What were the elements that enabled him to fill that gigantic role? In what smithies did they forge that razor mind and iron will? “What the hammer? what the chain? / In what furnace was his brain?” as William Blake almost put it.
To try to answer that vast question, I had a long lunch in June 2014 at the Savoy Grill with his grandson, Sir Nicholas Soames, the Tory MP for Mid Sussex. As the waiter produced the bill—fairly Churchillian in scale—I noted that his grandfather was the man who changed history by putting oil instead of coal into the superdreadnoughts, the great battleships of World War II. So what sort of fuel did Churchill run on? What made him go?
Sir Nicholas brooded, then surprised me by saying that his grandfather had been an ordinary sort of chap. He did what other Englishmen like doing: mucking about at home, enjoying his painting and other hobbies. “You know, in many ways, he was quite a normal sort of family man,” he said.
But no normal family man produces more published words than Shakespeare and Dickens combined, wins the Nobel Prize for literature, serves in every great office of state including prime minister (twice), is indispensable to victory in two world wars and then posthumously sells his paintings for a million dollars.
What was the ultimate source of all this psychic energy? Was it psychological or physiological? Was he genetically or hormonally endowed with some superior process of internal combustion, or did it arise out of childhood psychological conditioning or some mixture of the two?
I remember, when I was about 15, reading an essay by the psychiatrist Anthony Storr arguing that Churchill’s most important victory was over himself. He meant that Churchill was always conscious of being small, weedy and cowardly at school. So by an act of will, he decided to defeat his cowardice and his stammer—to be the 80-pound weakling who uses dumbbells to acquire the body of Charles Atlas. Having vanquished his own cowardice, goes the argument, it was easy to vanquish everything else.
I always thought this analysis vulnerable to charges of circularity. Why did he decide to master his fear? Was he really a coward? Would a cowardly schoolboy, as Churchill did, kick an awful headmaster’s straw hat to pieces after the headmaster had given him a thrashing for taking some sugar?
So what else do we have in the mix of Churchill’s psychology? There was the father, no doubt about it: the pain of Randolph Churchill ’s rejections and criticism, the terror of not living up to him, the need after his death both to avenge and excel him. Then there is the mother, who was obviously crucial given the way she pushed and helped Churchill—his glory being at least partly her glory, after all.
There was also the general historical context in which Churchill emerged. He was born not just when Britain was at her peak but also into a generation that understood that it would require superhuman efforts to sustain her empire. The sheer strain of that exertion helped make the Victorians somehow bigger than we are now, constructed on a grander scale.
And then there was the natural egotism, shared to a greater or lesser extent by every human being, and the desire for prestige and esteem. I have always thought Churchill had a secret syllogism in his head: Britain is the greatest empire on Earth; Churchill is the greatest man in the British Empire; therefore Churchill is the greatest man on Earth.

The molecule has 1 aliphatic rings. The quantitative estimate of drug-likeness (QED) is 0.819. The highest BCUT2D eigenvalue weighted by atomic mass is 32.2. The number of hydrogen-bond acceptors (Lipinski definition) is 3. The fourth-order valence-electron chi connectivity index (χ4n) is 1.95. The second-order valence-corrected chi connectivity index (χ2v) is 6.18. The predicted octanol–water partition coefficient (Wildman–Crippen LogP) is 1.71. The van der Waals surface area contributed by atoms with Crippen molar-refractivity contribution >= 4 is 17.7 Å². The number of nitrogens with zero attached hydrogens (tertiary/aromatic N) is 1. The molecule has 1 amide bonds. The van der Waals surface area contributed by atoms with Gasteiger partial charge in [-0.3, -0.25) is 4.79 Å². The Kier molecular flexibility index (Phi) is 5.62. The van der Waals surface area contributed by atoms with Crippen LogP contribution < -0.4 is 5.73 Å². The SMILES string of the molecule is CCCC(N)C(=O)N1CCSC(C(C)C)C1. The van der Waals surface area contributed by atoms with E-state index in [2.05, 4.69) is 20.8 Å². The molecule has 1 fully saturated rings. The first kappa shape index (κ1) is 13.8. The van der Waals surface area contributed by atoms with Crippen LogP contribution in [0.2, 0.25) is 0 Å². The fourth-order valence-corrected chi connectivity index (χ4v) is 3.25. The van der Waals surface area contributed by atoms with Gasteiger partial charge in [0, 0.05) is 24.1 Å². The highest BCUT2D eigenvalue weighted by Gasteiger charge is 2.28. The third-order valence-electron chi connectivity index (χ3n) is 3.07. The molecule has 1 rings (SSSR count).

But this is in a way unfair. Churchill did possess a titanic ego, but one tempered by humor, irony, deep humanity and sympathy for other people, and a commitment to public service and a belief in the democratic right of people to kick him out—as they did in 1945.
That is what I mean by his greatness of heart. Just before we left the Savoy, Sir Nicholas told me a last story—perhaps apocryphal—about his grandfather’s sentimentality and generosity.
One evening during the war, a cleaner at the Ministry of Defence was heading for her bus to go home and spotted something in the gutter: a file covered with pink ribbon and notices saying “Top Secret.” She picked it out of the puddle, tucked it under her raincoat and took it home. She showed it to her son, and he immediately realized it was terribly important.
Without opening it, he hurried back to the Ministry of Defence. By the time he got there, it was late, and most everyone had gone home—and this young fellow was treated pretty insolently by the people at the door. They kept telling him just to leave the file there, and someone would deal with it in the morning. He said no and refused to go until he had seen someone of flag-officer rank.
Finally someone senior came down and took the file—which turned out to contain the battle orders for Anzio, in which the Allies planned to try to establish a beachhead on Italy’s west coast.
The war cabinet was called the following day to work out how serious the security breach was and whether the Anzio landings could proceed. They looked at the file carefully and decided that it had only been in the water for a few seconds and that the cleaning lady’s story was true—and so on balance, they decided to go ahead with the invasion of Italy.
Churchill turned to Gen. Hastings Lionel “Pug” Ismay, the chief of the Imperial General Staff, and asked, “Pug, how did this happen?” Ismay told him about the woman and her son, and as he did, Churchill started to cry.
“She shall be a Dame Commander of the British Empire!” he said. “Make it so!”
That story, alas, has withstood all my efforts to verify it at the Churchill Archive or elsewhere. But it illustrates a fundamental truth. Winston Churchill had a greatness to his soul.